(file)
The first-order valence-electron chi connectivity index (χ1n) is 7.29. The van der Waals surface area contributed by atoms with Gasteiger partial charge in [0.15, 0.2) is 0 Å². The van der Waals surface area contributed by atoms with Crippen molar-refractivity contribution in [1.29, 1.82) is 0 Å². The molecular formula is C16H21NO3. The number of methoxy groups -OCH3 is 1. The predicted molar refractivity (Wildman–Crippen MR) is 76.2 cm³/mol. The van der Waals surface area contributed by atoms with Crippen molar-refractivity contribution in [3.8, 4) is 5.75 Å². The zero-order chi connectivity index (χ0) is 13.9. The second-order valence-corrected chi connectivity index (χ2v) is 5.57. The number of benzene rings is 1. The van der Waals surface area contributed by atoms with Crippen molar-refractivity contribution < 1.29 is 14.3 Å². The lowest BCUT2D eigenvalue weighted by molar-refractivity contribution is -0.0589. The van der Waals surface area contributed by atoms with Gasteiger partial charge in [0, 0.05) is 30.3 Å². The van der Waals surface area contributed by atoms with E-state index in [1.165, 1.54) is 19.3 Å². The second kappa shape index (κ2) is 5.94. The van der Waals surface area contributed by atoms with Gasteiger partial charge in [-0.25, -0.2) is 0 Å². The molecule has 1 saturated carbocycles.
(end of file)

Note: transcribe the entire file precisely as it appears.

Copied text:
The first-order valence-electron chi connectivity index (χ1n) is 7.29. The van der Waals surface area contributed by atoms with Gasteiger partial charge in [0.15, 0.2) is 0 Å². The van der Waals surface area contributed by atoms with Crippen molar-refractivity contribution in [1.29, 1.82) is 0 Å². The molecular formula is C16H21NO3. The number of methoxy groups -OCH3 is 1. The predicted molar refractivity (Wildman–Crippen MR) is 76.2 cm³/mol. The van der Waals surface area contributed by atoms with Crippen molar-refractivity contribution in [3.8, 4) is 5.75 Å². The zero-order chi connectivity index (χ0) is 13.9. The second-order valence-corrected chi connectivity index (χ2v) is 5.57. The number of benzene rings is 1. The van der Waals surface area contributed by atoms with Crippen molar-refractivity contribution < 1.29 is 14.3 Å². The lowest BCUT2D eigenvalue weighted by molar-refractivity contribution is -0.0589. The van der Waals surface area contributed by atoms with Gasteiger partial charge in [0, 0.05) is 30.3 Å². The van der Waals surface area contributed by atoms with E-state index in [1.165, 1.54) is 19.3 Å². The second kappa shape index (κ2) is 5.94. The van der Waals surface area contributed by atoms with Gasteiger partial charge in [-0.25, -0.2) is 0 Å². The molecule has 1 saturated carbocycles.